October 29, 2015
It’s conference week across the country, which is a very good thing in college cross-country. Conference results matter to athletes, coaches and alumni, and while teams may leave a banged-up athlete on the bench for conference, most of the squads we see this weekend will resemble the ones that will toe the line at NCAAs in Louisville in three weeks’ time.
College XC can be hard to follow as it is, and considering few of these meets are televised, much of what we’ll have to go on this weekend comes in the form of tweets, Instagram posts and result pages. However you’re following the action (hopefully at a cross country course near you), we’ve got you covered with our preview below. We’ll hit all the major conferences and tell you what storylines to monitor this weekend.
This is the second of a two-part preview. Part I previewed the Friday meets (except for the Heps, which has its own men’s preview here). Part II (this article) deals with the rest of the weekend’s action.
Big 12 Championships (OSU Cross Country Course, Stillwater, Okla.)
When: Saturday, 11:00 a.m. ET
Ranked men’s teams: No. 6 Oklahoma State
Ranked women’s teams: No. 11 Iowa State, No. 23 Oklahoma State
Results will be: HERE
- How good are the Oklahoma State men? As usual, the No. 6 Cowboys skipped the major midseason invitationals, instead running the Crimson Classic in Tuscaloosa, Ala., on October 16. The men trounced the field there, winning with 27 points, but the competition was weak — the runners-up were Texas A&M, ranked third in the poor South Central Region. Sophomore Cerake Geberkidane was the Cowboys’ clear #1, winning the race in 23:40 (course was 8,042 meters), though the pack behind him was spread out. Vegard Olstad was OSU’s #2 (5th, 24:19), followed by NCAA 1500 champ Chad Noelle (8th, 24:39) and Joshua Thompson (10th, 24:43) and Brian Gohlke (11th, 24:45). OSU shouldn’t be challenged at Big 12s (they are the only ranked team and have won the last seven titles) so we won’t know their full potential until NCAAs, but we should at least get a rough outline of where they’re at right now. Most importantly, we’ll see if Craig Nowak, who was 16th at NCAAs last year, is running more like his old self — he was only 51st in Tuscaloosa. Oklahoma, who was second at the Virginia/Panorama Farms Invitational but only 22nd at Wisconsin, could provide a measuring stick for their in-state rivals.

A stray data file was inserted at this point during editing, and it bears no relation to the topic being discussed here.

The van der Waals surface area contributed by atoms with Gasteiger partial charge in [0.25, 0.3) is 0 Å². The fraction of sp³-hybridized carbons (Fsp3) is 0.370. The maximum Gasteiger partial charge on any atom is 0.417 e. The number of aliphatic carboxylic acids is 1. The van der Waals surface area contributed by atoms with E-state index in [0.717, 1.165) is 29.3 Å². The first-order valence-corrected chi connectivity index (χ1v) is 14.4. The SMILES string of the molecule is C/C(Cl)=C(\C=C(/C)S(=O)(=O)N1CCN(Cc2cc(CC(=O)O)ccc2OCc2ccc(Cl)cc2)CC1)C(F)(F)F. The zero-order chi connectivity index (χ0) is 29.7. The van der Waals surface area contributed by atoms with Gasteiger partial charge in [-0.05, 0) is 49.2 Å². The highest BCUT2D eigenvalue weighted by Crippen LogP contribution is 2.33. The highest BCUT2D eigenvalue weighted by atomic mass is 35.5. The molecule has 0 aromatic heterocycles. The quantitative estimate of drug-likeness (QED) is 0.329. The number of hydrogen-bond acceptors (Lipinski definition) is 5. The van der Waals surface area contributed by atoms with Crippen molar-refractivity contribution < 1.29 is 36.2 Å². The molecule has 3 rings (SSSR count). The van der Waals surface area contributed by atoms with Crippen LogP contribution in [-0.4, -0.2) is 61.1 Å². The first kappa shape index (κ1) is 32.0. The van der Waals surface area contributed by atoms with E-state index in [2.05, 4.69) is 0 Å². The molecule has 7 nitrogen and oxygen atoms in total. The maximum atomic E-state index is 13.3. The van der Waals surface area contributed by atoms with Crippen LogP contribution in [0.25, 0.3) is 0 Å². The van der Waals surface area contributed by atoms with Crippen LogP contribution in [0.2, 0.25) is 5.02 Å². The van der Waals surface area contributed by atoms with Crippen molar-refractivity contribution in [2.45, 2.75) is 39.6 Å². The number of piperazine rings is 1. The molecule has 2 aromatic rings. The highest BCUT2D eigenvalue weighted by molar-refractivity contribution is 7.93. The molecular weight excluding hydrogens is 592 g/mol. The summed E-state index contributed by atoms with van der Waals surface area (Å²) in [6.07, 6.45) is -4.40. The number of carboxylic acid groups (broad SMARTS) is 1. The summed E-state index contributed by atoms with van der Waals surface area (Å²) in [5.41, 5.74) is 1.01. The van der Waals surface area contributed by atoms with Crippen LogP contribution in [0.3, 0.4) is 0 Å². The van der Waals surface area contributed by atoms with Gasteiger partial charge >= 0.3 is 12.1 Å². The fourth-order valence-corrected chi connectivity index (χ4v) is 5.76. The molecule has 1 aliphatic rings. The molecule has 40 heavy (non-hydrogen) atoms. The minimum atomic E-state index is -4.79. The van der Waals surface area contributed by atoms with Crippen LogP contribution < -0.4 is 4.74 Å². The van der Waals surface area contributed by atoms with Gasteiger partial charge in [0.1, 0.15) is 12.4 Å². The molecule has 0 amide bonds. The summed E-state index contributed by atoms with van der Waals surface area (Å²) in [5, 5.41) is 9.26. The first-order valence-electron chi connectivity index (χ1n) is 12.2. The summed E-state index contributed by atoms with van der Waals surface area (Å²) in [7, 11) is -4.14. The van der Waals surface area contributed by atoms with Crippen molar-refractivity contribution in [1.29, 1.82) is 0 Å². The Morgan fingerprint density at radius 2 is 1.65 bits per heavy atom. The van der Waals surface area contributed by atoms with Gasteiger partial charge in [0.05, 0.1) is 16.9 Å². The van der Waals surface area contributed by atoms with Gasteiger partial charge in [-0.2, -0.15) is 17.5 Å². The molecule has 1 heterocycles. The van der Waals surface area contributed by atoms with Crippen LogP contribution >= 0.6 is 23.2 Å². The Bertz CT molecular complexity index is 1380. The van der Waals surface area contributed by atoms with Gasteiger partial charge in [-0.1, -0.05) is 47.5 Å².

More: Pan American Junior Champion Connor Hendrickson and the Texas Longhorns eye their first cross country Big 12 title.
- The women’s race is full of question marks. No. 11 Iowa State, led by individual title contenders Perez Rotich and Erin Hooker (23rd and 24th at Wisconsin) will be favored to win its fifth straight title, but nothing is certain in this race. 16:03 woman Becky Straw should be capable of more than she showed at Wisconsin (98th) and if Bethanie Brown (37th at NCAAs in 2013) races (she hasn’t yet in 2015), the Cyclones could make some noise at NCAAs. But until they deliver — and Big 12s represents a prime opportunity — Iowa State’s potential is uncertain. The same could be said for the teams looking to dethrone them. No. 23 Oklahoma State has yet to run against top competition and unranked West Virginia (9th at NCAAs last year but still without top runner Jillian Forsey) has been disappointing this fall. Baylor has a strong front-runner in Maggie Montoya (top returner from ’14 and top Big 12 finisher at Wisconsin) but not much behind her. Finally, look out for Kansas freshman Sharon Lokedi — the Kenyan was fourth overall at Pre-Nats, two spots ahead of Erin Finn.
Big East Championships (The Golf Center at King’s Island, Mason, Ohio)
When: Saturday, 11:00 a.m. ET
Ranked men’s teams: No. 14 Georgetown, No. 24 Providence, No. 25 Villanova
Ranked women’s teams: No. 6 Providence, No. 18 Georgetown, No. 28 Villanova
Results will be: HERE
You can watch this meet online via Fox Sports Go and the Fox Sports Go app — open Fox Sports Go and select BIG EAST from the channel dropdown menu.